If that title had a wonderful Brer Rabbit slyness, Moses(es) has an exponential slant: "Show me your Moseses, and I'll tell you who you are," said a scholar at Hebrew University, where Wilson was on a research fellowship from New York's Foundation for Jewish Culture.
He'll be telling the story of Moses "through the lens of varied Moses stories," Wilson said in a phone interview.
"His name in Hebrew means the action of how he was taken from the Nile," Wilson said. "It's not just the narrative story, and not just the biblical Moses or the Jewish Moses, visually or linguistically. There's more than one thing going on in this - I'm influenced by the writings of Zora Neale Hurston and Harriet Tubman as well. They both give different Moseses."
The choreographer noted that "anthropology removes Egypt from Africa, but the songs and cultures from places I have traveled [in Africa and the Middle East] most influence this piece."
Fractal symmetry, he explained, "is an organizing principle for everything I am interested in. The research seemed chaotic, disparate, massive - how will I tie all this together?"
Wilson never worked with a dramaturg before, but, for this project, he called on a Northwestern University professor, Susan Manning, who will lead a post-show discussion on opening night. She introduced him to Ron Eglash, an ethnomathematician. Wilson consulted with Eglash, whose career studying fractals in African architecture and culture can be seen in one accessible example: the transformational geometry in cornrow braiding.
"How numbers work in different African cultures are conscious and utilized in all African cultures," Wilson said. "So the counting systems in material culture, like basket weaving, offer an analysis for the organization of movement of individual bodies in time and space and in relation to each other."
After leaving his leaderhip role in the step-dancing show Riverdance in 1998, Colin Dunne spent a decade studying contemporary dance at the University of Limerick, where he now teaches. He also spent those years unloosening the mental corset that stiffens the bodies of Irish dancers, freeing his arms to fling out, his torso to bend, allowing his head to snap, even barefooting it.
"Not adding to traditional dance," he says, "but going deeper into it."
The artist spoke via Skype about Out of Time, which both explores Irish step dance from as long ago as the 1930s (via archival video footage) and displays how he dances the form now. Although Dunne said it isn't autobiographical, it does chronicle his evolution from child prodigy to a multimedia master storyteller who puts a contemporary stamp on traditional dance.
Born in the English city of Birmingham to Irish parents, he began taking step-dance lessons when he was 3 and won his first World Championship title at 9. He said tap was an early influence, especially Gregory Hines; he has worked with Savion Glover.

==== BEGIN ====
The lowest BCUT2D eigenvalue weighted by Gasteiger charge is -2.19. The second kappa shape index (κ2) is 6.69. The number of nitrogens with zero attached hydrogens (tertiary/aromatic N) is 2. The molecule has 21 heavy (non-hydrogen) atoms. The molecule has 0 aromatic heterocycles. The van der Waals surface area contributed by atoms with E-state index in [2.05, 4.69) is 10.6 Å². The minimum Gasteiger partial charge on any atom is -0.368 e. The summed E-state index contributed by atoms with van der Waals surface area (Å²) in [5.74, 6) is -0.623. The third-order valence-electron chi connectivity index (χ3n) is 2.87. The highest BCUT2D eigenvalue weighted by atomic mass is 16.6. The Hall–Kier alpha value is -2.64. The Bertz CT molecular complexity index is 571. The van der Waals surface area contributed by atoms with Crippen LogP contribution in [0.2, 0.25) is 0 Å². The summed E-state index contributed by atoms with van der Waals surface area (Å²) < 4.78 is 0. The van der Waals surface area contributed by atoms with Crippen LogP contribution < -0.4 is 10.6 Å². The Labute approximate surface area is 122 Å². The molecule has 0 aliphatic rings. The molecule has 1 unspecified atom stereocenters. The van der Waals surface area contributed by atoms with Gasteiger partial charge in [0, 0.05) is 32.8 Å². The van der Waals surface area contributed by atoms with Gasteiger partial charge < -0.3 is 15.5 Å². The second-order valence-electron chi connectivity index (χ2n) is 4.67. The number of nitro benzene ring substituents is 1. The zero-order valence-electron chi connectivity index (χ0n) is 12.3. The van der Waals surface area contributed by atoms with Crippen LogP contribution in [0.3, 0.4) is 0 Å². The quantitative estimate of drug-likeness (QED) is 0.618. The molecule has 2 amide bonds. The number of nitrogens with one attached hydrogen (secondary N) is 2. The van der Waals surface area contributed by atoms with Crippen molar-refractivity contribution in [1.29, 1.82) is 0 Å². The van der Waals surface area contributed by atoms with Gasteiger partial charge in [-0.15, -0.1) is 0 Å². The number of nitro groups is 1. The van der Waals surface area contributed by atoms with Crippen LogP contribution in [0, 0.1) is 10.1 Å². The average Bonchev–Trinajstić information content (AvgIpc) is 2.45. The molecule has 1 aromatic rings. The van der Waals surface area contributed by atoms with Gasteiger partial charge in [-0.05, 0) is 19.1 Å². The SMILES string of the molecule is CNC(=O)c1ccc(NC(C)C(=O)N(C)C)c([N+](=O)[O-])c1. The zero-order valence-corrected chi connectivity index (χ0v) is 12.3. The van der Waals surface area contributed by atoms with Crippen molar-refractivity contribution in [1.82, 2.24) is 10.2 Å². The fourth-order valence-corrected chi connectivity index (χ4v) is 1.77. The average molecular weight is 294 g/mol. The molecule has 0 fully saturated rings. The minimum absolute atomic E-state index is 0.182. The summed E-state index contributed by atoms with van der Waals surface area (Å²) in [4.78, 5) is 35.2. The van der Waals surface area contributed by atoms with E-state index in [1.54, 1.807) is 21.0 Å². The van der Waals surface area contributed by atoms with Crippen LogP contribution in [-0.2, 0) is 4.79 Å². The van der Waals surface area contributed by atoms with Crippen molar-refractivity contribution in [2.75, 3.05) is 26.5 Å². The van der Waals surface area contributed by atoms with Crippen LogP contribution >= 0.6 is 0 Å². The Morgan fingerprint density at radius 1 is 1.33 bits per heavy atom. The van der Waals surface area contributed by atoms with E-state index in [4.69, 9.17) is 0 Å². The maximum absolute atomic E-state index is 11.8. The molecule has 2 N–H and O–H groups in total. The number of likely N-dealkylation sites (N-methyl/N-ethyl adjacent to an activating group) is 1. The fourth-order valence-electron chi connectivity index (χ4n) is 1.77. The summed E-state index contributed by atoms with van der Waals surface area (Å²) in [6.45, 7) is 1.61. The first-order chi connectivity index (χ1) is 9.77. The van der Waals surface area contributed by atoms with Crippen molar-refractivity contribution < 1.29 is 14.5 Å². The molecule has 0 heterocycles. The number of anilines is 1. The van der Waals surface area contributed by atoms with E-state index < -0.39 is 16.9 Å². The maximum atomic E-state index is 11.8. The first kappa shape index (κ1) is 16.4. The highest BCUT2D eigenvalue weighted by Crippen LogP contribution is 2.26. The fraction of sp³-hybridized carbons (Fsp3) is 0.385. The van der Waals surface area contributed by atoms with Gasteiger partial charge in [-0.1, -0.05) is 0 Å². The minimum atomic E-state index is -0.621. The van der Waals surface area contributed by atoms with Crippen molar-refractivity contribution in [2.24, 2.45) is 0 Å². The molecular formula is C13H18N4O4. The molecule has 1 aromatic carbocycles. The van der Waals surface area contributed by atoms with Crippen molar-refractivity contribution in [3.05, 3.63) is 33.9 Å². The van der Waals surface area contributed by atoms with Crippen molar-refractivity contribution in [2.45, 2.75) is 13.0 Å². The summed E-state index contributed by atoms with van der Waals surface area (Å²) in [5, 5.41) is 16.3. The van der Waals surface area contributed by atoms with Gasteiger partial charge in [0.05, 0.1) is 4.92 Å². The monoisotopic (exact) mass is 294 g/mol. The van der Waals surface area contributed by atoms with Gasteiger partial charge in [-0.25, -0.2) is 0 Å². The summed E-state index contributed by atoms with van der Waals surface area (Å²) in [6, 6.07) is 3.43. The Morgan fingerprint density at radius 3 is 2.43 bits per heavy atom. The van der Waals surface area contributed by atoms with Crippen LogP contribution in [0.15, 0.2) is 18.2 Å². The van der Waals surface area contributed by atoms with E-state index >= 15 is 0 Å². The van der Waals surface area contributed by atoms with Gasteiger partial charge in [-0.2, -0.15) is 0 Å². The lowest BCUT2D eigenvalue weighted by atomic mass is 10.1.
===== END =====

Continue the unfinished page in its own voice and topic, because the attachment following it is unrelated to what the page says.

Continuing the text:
Of his Riverdance days, Dunne said, "As a showman, I wasn't a good fit. So, when I took over choreographing from Michael Flatley, there wasn't a role to fill, but a personality, and I wasn't comfortable with that."
Now, he's comfortable with contemporary dance, which, unlike Irish dance, "is not learned moves, but figuring out how the body moves. But I wasn't expecting my whole being to be deconstructed."
He also began experimenting with radio mikes on the shoes, "and that opened up whole new worlds of sound that were relevant and exciting."
Now he uses release-based movement, "sometimes without shoes, and it seems really folky to make a solo show of these elements of film, sound, and text. It felt like I wanted to make a more personal work, a conversation between me and these films. It allowed me to reclaim my ownership of Irish dance that I lost with Riverdance."
Dunne, who plays the piano by ear, immerses his body in his musicality. His sound score for Out of Time is pedal percussive. He manipulates the rhythms live in the space through sound technology, "through my feet," he said.
"Intimacy is a factor [in performance]. I like to see a performance and go toward it and not sit there and have it handed to me on a plate. So, I think that you'd want to make the kind of performance you'd like to see as an audience member."
Fringe Finale Footwork
Moses(es): 7 p.m. Thursday, 8 p.m. Friday and Saturday at the Suzanne Roberts Theater, 480 S. Broad St. Tickets: $29
Out of Time: 7 p.m. Thursday-Saturday; post-show discussion Friday, at the Painted Bride Art Center, 230 Vine St. Tickets: $35
Information: 215-413-1318, www.fringearts.com